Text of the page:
I will cover some do’s and don’ts gathered from my experience. Lets start with the obvious; you must work closely with the sport coach. As athletic development coaches we are support staff, the sport coach is on the one on the spot, the final product is a judgment of his or her work. We must be sensitive to that fact. Everything we due must be subservient to practice and games. Start by meeting with the sport coach and get a very good handle on their expectations for training in-season.
I then look at the competition schedule and classify the games/matches as developmental, important or crucial. Developmental means a competition that should not be difficult (Mind you that you should never take any opponent for granted). Important are games that will test the team’s mettle and count in the standings. Crucial should be obvious, big games or matches, play-offs or championships.
Once that has been determined I break the season into ten or fourteen day microcyles. I have found that getting away from the traditional seven-day cycle solves the density dilemma and allows me a better distribution of the work. Then I group the players, by individual needs and by position. The actual training consists of modules rather than individual exercises. Modules consist of four to six exercises or drills designed to address specific qualities and needs. I have found that this approach makes constructing the workouts more directed and allows me to insert various modules in strategic places as needed.
Look closely at the practice plan and look for places within the practice that afford opportunities for athletic development modules. Obviously this must be closely coordinated with the coach. I have found this to be particularly effective to address individual player needs. I have also had success with plugging in a specific module that was three to five minutes long that was used to enhance the subsequent sport specific drill. To do this requires trust from the sport coach.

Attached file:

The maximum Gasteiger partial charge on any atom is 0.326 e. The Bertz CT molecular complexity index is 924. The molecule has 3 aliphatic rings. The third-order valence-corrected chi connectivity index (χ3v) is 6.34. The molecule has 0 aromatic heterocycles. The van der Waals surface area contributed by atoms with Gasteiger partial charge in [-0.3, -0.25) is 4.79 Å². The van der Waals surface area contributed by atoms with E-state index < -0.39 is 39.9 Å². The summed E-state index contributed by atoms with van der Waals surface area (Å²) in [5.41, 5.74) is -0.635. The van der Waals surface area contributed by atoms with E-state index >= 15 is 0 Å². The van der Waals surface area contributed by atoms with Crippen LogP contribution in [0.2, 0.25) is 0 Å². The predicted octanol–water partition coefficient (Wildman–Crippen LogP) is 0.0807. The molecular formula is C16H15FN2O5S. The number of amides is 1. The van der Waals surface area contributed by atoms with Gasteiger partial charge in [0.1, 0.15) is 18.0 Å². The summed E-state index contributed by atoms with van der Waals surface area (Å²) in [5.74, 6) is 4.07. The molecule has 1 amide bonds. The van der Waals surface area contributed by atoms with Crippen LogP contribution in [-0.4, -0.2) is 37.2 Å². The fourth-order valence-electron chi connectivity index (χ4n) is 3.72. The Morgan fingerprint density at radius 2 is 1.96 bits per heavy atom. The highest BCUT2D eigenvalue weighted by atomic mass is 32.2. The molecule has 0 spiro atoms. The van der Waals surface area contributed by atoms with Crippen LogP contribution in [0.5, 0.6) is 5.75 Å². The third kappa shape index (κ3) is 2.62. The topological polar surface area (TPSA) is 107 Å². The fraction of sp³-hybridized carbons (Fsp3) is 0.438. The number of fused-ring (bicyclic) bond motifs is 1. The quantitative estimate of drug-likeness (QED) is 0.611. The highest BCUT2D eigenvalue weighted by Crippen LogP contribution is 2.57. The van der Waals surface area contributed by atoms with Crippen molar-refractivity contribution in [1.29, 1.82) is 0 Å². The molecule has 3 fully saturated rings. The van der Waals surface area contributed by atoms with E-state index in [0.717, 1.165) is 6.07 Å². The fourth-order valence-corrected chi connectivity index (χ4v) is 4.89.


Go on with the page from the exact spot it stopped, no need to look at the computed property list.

In regard to strength training the emphasis should change based on the time of the competitive season. It is important to note that strength training does not always have to be after practice. With an athlete or team that has a good training background a well designed targeted session before a practice or even a game or a match can be very beneficial in terms of neural stimulus. Also implement the “weight room without walls” concept. Do the strength training on the field or the court. It works.
Flexibility needs to be addressed daily on an individual needs basis. It can be done before workout if it is active, but true flexibility development is best-done post practice when the body is still warmed up.
It is advisable to have pre-practice routines where individual players or small groups work with the Athletic Development coach to address specific needs. This should be no longer than fifteen minutes. This has worked quite well for me over the years. Directed, focused work designed to meet individual needs has a profound cumulative training effect.
In a latter post I will address specific in regard to speed development, fitness and share some actual plans.